This little known player is the wonder open source media player that is nimble, reliable and all around robust to play, encode and decode all types of media files. I just cannot get enough of it! I recently inherited a bit of classical music performed by my favorite violinist, the virtuoso Itzahk Perlman, and all the pieces were encoded as .flac files.
The FLAC or .flac audio file format was first released in 2000 and it is an open source project akin to the Mozilla.org project which is responsible for the reliably secure and friendly Firefox internet browser. Unlike other audio file formats, the FLAC codec it is not encumbered by copyrights or patents. FLAC stands for Free Lossless Audio Codec which compresses audio files in size without any loss unlike MP3’s. The following is quoted from the developer’s website:
“FLAC stands for Free Lossless Audio Codec, an audio format similar to MP3, but lossless, meaning that audio is compressed in FLAC without any loss in quality. This is similar to how Zip works, except with FLAC you will get much better compression because it is designed specifically for audio, and you can play back compressed FLAC files in your favorite player (or your car or home stereo, see supported devices) just like you would an MP3 file.
FLAC stands out as the fastest and most widely supported lossless audio codec, and the only one that at once is non-proprietary, is unencumbered by patents, has an open-source reference implementation, has a well documented format and API, and has several other independent implementations.”
Major labels and artists are beginning to release entire collections and new projects in the FLAC format. You can read all about the FLAC audio file format, its implementation and how to use it from the developer’s website at http://flac.sourceforge.net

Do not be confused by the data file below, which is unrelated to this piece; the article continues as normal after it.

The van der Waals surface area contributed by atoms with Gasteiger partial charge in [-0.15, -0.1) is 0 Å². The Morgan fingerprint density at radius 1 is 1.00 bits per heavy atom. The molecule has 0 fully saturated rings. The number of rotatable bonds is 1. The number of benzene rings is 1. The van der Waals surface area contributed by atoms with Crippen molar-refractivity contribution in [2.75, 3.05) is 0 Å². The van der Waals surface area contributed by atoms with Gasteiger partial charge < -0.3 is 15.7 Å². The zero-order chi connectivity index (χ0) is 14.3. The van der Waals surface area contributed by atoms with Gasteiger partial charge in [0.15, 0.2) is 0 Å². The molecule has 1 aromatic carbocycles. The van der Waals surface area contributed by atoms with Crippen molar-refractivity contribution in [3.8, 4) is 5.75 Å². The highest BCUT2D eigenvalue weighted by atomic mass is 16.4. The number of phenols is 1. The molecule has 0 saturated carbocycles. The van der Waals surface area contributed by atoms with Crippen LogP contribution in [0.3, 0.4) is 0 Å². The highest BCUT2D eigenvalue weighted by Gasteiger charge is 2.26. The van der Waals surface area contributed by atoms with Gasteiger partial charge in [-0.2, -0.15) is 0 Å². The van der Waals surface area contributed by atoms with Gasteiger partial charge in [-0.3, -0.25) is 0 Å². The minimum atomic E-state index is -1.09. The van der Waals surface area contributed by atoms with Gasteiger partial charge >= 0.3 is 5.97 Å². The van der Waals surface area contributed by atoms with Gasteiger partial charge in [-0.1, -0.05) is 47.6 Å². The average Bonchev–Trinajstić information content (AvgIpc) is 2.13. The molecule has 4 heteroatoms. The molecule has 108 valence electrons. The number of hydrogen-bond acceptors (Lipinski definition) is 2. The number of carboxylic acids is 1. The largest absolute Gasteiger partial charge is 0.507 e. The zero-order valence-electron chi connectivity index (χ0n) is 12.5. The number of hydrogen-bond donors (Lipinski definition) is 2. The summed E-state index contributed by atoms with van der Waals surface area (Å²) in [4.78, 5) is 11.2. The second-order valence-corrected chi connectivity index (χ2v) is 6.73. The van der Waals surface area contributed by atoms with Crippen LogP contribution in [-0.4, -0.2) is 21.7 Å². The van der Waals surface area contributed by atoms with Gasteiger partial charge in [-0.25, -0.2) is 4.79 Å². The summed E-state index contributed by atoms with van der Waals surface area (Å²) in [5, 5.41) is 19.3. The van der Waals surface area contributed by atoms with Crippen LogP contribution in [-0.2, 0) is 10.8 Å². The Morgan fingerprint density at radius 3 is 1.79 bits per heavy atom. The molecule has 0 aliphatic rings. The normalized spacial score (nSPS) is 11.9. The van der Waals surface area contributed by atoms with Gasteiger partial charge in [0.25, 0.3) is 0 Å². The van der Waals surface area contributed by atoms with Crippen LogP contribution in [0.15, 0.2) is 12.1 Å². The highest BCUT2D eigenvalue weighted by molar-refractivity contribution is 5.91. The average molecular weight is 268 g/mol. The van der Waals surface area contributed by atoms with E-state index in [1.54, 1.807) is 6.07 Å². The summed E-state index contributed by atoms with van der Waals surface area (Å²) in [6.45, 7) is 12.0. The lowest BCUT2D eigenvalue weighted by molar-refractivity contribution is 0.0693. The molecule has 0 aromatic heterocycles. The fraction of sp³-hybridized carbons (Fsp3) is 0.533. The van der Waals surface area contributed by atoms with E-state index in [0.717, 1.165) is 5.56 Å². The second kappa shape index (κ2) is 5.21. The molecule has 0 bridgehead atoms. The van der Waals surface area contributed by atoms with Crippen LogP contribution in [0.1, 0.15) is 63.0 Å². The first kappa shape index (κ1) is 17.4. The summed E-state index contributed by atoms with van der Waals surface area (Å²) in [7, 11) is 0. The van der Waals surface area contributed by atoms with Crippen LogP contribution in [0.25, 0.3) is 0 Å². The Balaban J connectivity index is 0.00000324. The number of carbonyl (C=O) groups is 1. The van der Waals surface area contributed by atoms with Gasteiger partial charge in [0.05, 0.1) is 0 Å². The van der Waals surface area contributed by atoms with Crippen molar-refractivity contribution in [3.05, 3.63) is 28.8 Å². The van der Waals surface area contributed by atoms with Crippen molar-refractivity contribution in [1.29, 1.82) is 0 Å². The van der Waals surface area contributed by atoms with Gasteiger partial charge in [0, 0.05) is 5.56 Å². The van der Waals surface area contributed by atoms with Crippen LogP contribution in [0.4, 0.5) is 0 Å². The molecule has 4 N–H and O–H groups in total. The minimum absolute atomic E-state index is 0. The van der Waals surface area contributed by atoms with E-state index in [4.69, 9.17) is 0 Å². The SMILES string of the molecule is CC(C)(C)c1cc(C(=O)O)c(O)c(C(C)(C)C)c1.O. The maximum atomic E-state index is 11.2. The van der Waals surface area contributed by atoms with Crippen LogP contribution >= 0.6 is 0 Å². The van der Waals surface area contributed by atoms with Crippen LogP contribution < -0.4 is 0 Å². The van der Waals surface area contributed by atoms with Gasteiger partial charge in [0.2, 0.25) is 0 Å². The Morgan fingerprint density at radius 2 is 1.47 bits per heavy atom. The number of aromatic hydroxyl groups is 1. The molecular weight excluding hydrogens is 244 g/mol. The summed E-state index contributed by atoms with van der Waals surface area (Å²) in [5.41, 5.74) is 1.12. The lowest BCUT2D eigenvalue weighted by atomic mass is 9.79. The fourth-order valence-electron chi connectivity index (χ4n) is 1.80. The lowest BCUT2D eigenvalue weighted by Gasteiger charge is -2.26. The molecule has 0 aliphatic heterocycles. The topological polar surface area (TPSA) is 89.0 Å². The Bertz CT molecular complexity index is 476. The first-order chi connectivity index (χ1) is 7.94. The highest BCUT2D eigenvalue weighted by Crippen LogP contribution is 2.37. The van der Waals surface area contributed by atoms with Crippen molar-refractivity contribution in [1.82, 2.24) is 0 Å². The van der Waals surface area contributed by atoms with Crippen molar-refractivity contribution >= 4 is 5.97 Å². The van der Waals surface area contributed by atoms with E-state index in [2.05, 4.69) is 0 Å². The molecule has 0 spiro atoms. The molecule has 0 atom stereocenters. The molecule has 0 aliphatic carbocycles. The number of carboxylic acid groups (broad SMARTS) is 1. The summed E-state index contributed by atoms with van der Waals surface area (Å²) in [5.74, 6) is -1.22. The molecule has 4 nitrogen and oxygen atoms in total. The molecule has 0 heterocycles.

Now, I was very disappointed to find out that iTunes does not read .flac files, but I heard that the Roxio Creaor read them and encoded them to more common audio formats; so I tried Roxio Creator in vain to convert them to either audio files o MP3’s by burning a cd so that I can then bring them over to iTunes with no success. It ended up burning them as the same .flac files on the CD! Darn! So, I simply turned to installing the VLC Media Player. I was already impressed by this little media player to handle a variety of video file types, and I was sure it would be able to handle the FLAC audio files.
The VLC Media Player is also developed by a collaborative effort akin to that of Firefox and FLAC, and this little engine that could free media player can be downloaded and installed in a snap without any major convolutions such as trying to install codec for an existing application.
Although its interface can take a bit getting used to, it has yet to disappoint on performance and reliability. The developers just released Version 2.00 of this free media player less than a month ago as of this posting with very visible significant improvements, and one of such improvements is the user interface. You can read all about it and download this FREE open source media player from the collaborative developers at http://www.videolan.org
I am off to enjoy Nicolai Rimsky-Korsakov’s Scheherazade and twenty four Caprices by Paganini as performed by Itzahk Perlman and directed by Lorin Maazel and the Berlin Philharmonic. Maybe a glass of wine and some cheese will make it an, even, more delectable rainy afternoon in Pismo Beach.